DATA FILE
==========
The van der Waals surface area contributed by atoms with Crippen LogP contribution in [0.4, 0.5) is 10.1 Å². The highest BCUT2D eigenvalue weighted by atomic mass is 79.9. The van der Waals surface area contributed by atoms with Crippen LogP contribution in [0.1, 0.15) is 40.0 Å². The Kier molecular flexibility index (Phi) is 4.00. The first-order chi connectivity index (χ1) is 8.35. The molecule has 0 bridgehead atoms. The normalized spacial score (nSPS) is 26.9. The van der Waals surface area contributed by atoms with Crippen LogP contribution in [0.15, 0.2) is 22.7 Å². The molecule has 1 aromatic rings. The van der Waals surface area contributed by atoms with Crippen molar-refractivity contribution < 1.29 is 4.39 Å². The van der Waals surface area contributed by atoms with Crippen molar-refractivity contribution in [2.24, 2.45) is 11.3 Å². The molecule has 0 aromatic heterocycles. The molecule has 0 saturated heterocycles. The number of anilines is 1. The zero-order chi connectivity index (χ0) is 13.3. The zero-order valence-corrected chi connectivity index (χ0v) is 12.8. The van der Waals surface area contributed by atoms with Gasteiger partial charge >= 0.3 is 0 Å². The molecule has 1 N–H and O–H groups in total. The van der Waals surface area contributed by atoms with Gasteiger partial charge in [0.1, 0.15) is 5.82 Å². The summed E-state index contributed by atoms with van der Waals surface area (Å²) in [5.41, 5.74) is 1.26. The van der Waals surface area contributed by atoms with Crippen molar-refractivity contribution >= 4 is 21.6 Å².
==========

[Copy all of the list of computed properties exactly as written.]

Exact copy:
The van der Waals surface area contributed by atoms with Crippen LogP contribution in [0.4, 0.5) is 10.1 Å². The highest BCUT2D eigenvalue weighted by atomic mass is 79.9. The van der Waals surface area contributed by atoms with Crippen LogP contribution in [0.1, 0.15) is 40.0 Å². The Kier molecular flexibility index (Phi) is 4.00. The first-order chi connectivity index (χ1) is 8.35. The molecule has 0 bridgehead atoms. The normalized spacial score (nSPS) is 26.9. The van der Waals surface area contributed by atoms with Crippen LogP contribution in [0.15, 0.2) is 22.7 Å². The molecule has 1 aromatic rings. The van der Waals surface area contributed by atoms with Crippen molar-refractivity contribution < 1.29 is 4.39 Å². The van der Waals surface area contributed by atoms with Crippen molar-refractivity contribution in [2.24, 2.45) is 11.3 Å². The molecule has 0 aromatic heterocycles. The molecule has 0 saturated heterocycles. The number of anilines is 1. The zero-order chi connectivity index (χ0) is 13.3. The zero-order valence-corrected chi connectivity index (χ0v) is 12.8. The van der Waals surface area contributed by atoms with Gasteiger partial charge >= 0.3 is 0 Å². The molecule has 1 N–H and O–H groups in total. The van der Waals surface area contributed by atoms with Gasteiger partial charge in [0.1, 0.15) is 5.82 Å². The summed E-state index contributed by atoms with van der Waals surface area (Å²) in [5.41, 5.74) is 1.26. The van der Waals surface area contributed by atoms with Crippen molar-refractivity contribution >= 4 is 21.6 Å².